mad anthony

Rants, politics, and thoughts on politics, technology, life,
and stuff from a generally politically conservative Baltimoron.

Monday, March 22, 2010

Some musings on the new healthcare bill...

As you can imagine, as a self-described fiscal conservative, I'm not pleased about the health care bill passing. I generally favor the individual over the collective, the private sector over the government, and nudges over mandates, and from what I can gather, that's pretty much the opposite of this bill.

I suppose that means I'm an evil person who wants everyone who is sick to die. Not so much. As someone who had open-heart surgery at the age of 4, I can't really blame anyone who wants to make sure that life-saving medical care is available to everyone. But I'm not sure this bill does that.

In fact, I'm not all that sure what this bill does, despite hours of news channel viewing and blog reading. And I'm not sure anyone else does either.

A few problems that spring to mind from what I've heard, though:

- Stay on your parent's plan until age 26 - When I graduated college, it took me about 9 months to land a real, full time job, so I can understand giving kids a grace period. And since twentysomethings are generally healthy, having them in the insurance pool is probably a net win. But something about age 26 just seems like going a bit too far - by the time I hit 26 I'd bought a house.

- treating models like they are gospel - proponents of the bill keep saying it will save money, based on the CBO's estimates. But estimates, especially ones that go 10 years out, tend to be off. When the unexpected happens - a "black swan event" - they tend to be way off - see, mortgage crisis. The other thing is that part of those savings come from cutting medicare payment 21% in 2018 - something unlikely to happen, and from changes to student loans, something completely tacked onto the bill.

- No denials for preexisting conditions - yes, this sounds great. But insurance companies don't just deny for preexisting conditions because they are evil bastards who want you to die. They do it because otherwise people would not buy insurance until they are diagnosed with an expensive illness. It's like being able to wait until your house is on fire to buy homeowner's insurance.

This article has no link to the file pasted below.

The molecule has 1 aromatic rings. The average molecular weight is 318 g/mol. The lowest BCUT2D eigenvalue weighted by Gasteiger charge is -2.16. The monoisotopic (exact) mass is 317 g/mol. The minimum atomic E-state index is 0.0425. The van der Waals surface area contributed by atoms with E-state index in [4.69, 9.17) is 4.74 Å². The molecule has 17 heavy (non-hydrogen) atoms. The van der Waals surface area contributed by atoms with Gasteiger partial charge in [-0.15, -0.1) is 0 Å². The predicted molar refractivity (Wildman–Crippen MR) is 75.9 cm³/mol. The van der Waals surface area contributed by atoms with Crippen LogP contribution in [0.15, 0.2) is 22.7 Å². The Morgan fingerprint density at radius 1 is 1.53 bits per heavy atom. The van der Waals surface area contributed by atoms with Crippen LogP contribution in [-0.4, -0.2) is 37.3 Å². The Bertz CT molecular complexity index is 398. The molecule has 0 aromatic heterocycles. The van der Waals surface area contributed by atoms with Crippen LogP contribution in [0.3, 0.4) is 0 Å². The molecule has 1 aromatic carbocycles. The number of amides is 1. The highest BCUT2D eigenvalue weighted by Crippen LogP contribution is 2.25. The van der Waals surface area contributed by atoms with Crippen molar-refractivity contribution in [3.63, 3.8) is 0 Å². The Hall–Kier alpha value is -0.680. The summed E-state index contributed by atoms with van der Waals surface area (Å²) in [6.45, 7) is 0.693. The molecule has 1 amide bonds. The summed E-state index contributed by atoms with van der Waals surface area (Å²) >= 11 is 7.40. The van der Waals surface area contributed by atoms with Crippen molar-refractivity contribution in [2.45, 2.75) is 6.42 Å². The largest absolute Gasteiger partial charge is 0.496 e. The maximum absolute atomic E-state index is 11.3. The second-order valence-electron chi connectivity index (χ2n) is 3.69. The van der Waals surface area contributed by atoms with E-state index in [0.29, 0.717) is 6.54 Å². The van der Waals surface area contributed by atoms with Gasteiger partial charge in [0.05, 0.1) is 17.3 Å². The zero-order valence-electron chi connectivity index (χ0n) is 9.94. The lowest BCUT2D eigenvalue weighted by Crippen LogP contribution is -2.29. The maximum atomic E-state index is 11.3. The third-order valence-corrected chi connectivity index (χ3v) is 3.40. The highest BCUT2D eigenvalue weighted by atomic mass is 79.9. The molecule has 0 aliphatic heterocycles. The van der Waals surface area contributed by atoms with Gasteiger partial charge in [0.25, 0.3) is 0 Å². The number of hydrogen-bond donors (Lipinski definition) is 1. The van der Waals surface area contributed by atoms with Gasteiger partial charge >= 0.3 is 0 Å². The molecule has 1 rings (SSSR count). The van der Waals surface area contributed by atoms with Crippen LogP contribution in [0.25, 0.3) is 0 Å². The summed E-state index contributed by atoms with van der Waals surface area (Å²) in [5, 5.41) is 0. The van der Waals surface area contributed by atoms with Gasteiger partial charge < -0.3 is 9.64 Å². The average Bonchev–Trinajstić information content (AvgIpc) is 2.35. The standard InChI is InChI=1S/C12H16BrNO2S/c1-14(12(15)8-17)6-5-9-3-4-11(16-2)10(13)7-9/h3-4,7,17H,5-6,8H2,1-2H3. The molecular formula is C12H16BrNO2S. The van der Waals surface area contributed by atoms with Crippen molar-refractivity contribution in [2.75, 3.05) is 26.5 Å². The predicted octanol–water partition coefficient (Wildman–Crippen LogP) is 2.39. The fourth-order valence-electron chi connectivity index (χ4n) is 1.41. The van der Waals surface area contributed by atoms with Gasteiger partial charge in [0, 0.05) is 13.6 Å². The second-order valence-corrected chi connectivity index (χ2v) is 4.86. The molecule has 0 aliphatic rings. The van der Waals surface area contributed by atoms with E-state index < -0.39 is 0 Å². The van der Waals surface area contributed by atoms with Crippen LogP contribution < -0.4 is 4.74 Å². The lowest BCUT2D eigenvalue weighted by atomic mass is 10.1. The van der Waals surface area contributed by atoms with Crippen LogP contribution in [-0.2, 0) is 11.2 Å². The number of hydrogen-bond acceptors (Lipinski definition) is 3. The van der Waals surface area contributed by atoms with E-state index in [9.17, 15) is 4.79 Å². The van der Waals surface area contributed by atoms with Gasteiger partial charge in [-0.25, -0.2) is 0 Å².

I'm sure there are a ton of other things about the bill I would hate, if I understood them, but those are a few that spring to mind.

So what would MadAnthony do if tasked to reform health insurance? Probably something similar to the Whole Foods plan - their health insurance plan, not making everyone eat tofu and organic beets. I'd like to see an emphasis on catastrophic care coverage and health savings accounts. You would pay out of pocket for small stuff - physicals, allergy medicine, ect. - and insurance would be for the big, life changing stuff like cancer or heart attacks. After all, that's what people need to worry most about, and those advocating health care reform have trumpeted lives it will save and bankruptcies it will avoid - presumably those aren't from the common cold. So if the government wants to do something, how about a tax credit for the amount that people pay for catastrophic care coverage, plus untaxed health savings accounts that don't expire or need to be used up at the end of the year, and that can be contributed into by employers and employees?

The way I look at it is that health insurance should be more like car insurance. I don't expect insurance to pay when I need an oil change or when my gas gauge gets near E. I expect them to pay when I sideswipe a Pontiac driven by a pizza delivery girl. It's for major, unforeseen events, not for day-to-day manageable expenses, and I think it's sad that it's an idea that wasn't even really discussed in this whole process.


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